LCFF focuses on equity and local control
CSBA advocacy will educate new legislators on the importance of this funding formula
Teacher reading to a group of students; the students are raising there hands as if to ask or answer a question

As the 10th anniversary of the enactment of the Local Control Funding Formula approaches, schools are facing a new political reality — the vast majority of legislators who voted for the new formula in 2013 are no longer in office. This leaves little institutional memory as to the importance of LCFF and why it was established. Local educational agencies should not lose sight of the critical role LCFF plays in education funding with a focus on equity.

With the Newsom Administration and legislative leadership already at work developing the 2023–24 budget, CSBA is looking back at the adoption of LCFF ahead of the advocacy needed to ensure a new generation of state leaders prioritizes the formula and its principles of equity and local control.

What came before

Proposed by Gov. Jerry Brown in 2012 and passed by the Legislature in 2013, LCFF was a paradigm shift in public school funding. It shifted state education funding away from a vast array of categorical programs and toward a system in which funding is allocated based on student needs and that would allow for both accountability and maximum flexibility at the local level.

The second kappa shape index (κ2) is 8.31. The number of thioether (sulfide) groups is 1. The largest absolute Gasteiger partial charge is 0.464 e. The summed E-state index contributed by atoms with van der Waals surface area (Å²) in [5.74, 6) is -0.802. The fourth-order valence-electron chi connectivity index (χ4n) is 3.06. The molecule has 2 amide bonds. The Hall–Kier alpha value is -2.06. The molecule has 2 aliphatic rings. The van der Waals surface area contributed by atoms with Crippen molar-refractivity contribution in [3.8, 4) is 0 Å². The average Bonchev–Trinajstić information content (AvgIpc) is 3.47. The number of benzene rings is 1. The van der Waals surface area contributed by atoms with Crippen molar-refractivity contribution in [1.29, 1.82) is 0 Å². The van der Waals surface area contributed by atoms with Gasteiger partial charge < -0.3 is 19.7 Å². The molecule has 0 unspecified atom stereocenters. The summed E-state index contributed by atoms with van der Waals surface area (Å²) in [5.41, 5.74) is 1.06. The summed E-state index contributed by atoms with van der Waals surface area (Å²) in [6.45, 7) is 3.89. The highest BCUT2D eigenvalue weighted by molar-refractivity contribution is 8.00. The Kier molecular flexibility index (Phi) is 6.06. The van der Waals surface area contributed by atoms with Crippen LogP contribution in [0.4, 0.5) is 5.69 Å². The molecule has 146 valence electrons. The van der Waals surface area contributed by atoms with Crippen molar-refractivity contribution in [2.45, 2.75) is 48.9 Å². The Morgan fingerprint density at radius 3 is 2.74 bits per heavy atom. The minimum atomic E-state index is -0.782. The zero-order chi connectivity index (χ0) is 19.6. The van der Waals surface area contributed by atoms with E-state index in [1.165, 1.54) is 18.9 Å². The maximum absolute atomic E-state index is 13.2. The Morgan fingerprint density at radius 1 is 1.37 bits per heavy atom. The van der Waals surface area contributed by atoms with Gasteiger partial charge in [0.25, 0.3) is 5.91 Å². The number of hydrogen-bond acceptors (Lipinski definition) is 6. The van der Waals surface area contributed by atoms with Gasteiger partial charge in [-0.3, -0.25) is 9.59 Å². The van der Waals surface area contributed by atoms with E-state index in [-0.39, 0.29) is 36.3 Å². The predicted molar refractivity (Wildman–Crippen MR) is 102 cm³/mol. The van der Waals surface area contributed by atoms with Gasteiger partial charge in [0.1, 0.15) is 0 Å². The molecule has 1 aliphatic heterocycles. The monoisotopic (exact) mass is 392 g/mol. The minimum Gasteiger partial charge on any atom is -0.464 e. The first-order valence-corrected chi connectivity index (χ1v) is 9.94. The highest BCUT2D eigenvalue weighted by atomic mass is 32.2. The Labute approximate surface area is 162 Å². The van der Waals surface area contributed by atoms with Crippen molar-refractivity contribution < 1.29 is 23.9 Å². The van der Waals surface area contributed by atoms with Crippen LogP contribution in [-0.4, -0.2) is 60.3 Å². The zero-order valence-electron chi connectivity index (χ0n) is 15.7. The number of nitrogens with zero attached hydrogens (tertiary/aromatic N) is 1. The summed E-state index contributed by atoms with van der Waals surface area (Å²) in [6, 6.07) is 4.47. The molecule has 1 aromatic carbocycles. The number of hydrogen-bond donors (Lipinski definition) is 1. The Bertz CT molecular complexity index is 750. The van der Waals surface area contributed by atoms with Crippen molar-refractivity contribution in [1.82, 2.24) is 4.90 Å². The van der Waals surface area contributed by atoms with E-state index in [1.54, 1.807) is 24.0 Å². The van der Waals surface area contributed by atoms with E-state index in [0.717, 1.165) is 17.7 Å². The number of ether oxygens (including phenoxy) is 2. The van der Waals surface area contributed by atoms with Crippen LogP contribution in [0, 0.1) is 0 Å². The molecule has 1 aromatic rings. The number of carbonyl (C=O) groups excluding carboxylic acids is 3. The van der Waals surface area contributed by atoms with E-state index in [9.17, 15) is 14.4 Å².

School funding before LCFF was a confusing labyrinth of more than 50 categorical programs that led to inequitable variances in per-pupil spending among districts and little local control over how to best direct funding to address community needs. Further exacerbating these challenges and the complexity of this funding system, California also ranked among the last in the nation for per-pupil spending and achievement gaps persisted.

A new formula grounded in equity and local control

LCFF combined the vast majority of categorical and general funds into one funding formula based on student attendance, with each district receiving the same base grant per student and additional supplemental and concentration grant funds for each low-income, English learner or foster youth student. The formula was, first and foremost, grounded in equity — it affirmed the state’s commitment to providing students with greater challenges supported by greater resources. The Local Control and Accountability Plan was implemented to hold districts accountable for using the additional funds to better serve those students.

The new funding formula also represented a return to local control in education funding, which had been dominated by a maze of state-mandated categorical programs. School board members had long urged the state to let them use resources in a way that best fits local needs to help improve student outcomes. The shift away from restrictive categorical funding moved the decision about what programs would best help students thrive away from Sacramento and back to those with first-hand knowledge of their students and communities, and the LCAP brings community voices into the planning and accountability process.